The two met in school as boys and the opinionated, gregarious McCluskey met Humphreys when the latter agreed to be the roadie/tech for Andy’s group, Equinox. Ironically, Andy hated prog but this was all he had to work with locally in Meols. Personally, Andy figured that the future of Rock was: Kraftwerk, Bowie, Neu!, Roxy Music, and Eno. And nothing else! It was Paul who had an ear for prog; leading him to offer support for Equinox. Once they met, it became apparent that they had formed a small, mobile, intelligent unit of their own, and from there it was quickly on to the formation of their next band, The Id.
But before that there was the risibly named Hitlerz Underpäntz, who dared to traffic in Rock Umlauts®! Soon, the duo were in college and The Id was laying down some material that would live onward as part of the early OMD sound. The density of points of view all remembering these times as the band members and their intimates all weigh in creates a dense web of information, all loosely configured. Though the book was credited to Richard Houghton, he can be said to have edited it rather than writing it, since the writing was all first person accounts from the contributors.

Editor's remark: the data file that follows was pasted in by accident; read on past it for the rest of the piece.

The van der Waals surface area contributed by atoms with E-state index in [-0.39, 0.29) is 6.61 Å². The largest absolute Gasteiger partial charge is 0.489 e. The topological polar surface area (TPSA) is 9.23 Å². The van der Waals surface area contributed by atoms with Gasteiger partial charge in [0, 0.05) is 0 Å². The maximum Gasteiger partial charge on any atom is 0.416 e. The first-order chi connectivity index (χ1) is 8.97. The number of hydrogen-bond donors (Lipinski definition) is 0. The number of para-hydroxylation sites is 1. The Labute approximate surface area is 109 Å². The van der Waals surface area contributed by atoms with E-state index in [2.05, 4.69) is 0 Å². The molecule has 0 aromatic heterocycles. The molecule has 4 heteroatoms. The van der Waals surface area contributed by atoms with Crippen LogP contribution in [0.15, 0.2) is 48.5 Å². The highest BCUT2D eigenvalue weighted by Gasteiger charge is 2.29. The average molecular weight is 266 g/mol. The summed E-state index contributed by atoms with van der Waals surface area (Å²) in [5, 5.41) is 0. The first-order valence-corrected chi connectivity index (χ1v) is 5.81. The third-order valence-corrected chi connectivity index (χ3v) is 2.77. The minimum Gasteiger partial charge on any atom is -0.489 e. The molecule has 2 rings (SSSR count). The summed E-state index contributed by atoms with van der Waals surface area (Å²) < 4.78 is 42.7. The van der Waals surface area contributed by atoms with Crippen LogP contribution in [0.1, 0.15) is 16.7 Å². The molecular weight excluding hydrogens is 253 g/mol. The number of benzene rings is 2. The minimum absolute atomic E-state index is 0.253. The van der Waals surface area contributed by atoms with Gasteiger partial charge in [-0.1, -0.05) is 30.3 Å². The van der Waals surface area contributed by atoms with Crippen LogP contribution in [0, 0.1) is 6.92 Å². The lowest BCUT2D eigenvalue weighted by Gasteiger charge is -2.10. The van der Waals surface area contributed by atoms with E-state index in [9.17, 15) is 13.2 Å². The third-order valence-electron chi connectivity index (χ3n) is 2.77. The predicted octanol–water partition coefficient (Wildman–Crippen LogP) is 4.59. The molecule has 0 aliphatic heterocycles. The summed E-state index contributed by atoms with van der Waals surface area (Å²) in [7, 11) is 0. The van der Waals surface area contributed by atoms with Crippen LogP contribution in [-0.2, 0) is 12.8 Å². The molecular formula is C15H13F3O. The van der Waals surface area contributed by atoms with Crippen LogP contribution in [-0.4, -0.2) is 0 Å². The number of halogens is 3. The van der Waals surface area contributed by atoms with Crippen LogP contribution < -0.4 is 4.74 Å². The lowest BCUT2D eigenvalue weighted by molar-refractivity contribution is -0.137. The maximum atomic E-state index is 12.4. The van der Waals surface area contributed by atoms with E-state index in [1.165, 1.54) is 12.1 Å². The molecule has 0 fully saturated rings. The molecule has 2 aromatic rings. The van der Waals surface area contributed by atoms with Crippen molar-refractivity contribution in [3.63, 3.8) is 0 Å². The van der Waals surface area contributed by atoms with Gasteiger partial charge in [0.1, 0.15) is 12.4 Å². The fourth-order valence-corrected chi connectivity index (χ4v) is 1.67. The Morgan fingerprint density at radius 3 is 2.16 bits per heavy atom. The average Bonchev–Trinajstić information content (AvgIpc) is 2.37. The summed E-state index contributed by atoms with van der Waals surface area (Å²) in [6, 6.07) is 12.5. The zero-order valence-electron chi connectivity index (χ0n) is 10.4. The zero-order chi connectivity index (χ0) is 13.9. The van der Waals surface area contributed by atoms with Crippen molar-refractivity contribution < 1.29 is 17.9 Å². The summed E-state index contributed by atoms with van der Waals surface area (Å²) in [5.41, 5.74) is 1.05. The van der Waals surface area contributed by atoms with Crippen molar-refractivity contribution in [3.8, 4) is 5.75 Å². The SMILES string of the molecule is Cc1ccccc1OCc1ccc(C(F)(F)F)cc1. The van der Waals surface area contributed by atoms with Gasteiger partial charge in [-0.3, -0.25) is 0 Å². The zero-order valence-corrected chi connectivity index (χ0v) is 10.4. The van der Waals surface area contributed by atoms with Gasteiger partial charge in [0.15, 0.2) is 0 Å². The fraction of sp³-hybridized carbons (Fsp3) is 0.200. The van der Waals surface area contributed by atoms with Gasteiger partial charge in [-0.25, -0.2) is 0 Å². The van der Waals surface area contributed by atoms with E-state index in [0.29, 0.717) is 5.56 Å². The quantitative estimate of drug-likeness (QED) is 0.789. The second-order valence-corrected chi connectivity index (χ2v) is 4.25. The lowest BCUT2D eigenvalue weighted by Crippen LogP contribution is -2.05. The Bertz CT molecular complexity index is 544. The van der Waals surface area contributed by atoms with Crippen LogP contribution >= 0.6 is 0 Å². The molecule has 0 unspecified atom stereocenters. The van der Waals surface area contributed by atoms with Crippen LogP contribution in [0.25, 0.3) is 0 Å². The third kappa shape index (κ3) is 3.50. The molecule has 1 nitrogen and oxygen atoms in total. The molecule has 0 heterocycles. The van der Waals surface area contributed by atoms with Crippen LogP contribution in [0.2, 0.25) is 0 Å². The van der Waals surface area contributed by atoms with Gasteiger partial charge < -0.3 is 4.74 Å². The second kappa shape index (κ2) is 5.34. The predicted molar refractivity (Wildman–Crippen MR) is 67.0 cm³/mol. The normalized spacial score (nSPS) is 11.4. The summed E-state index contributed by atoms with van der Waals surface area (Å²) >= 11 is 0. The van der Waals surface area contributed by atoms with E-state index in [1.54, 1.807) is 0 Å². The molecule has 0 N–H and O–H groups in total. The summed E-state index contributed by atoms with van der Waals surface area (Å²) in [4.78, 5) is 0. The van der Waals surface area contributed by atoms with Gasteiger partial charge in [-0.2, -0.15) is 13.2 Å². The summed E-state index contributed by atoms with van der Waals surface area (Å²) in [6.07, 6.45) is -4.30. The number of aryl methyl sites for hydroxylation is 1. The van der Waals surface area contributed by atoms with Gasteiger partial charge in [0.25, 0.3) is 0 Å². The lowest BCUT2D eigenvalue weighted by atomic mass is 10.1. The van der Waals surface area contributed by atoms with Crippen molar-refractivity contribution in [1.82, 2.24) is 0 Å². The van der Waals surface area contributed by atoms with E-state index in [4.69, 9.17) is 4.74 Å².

The layout of the book has an eye-comforting balance of white space allowing for freedom from fatigue, and the profuse illustrations [all except for original b/w images are in color] drop in to show things as varied as early live photos, handbills, venue ads from the music press, and even drawings of new instrument concepts as above.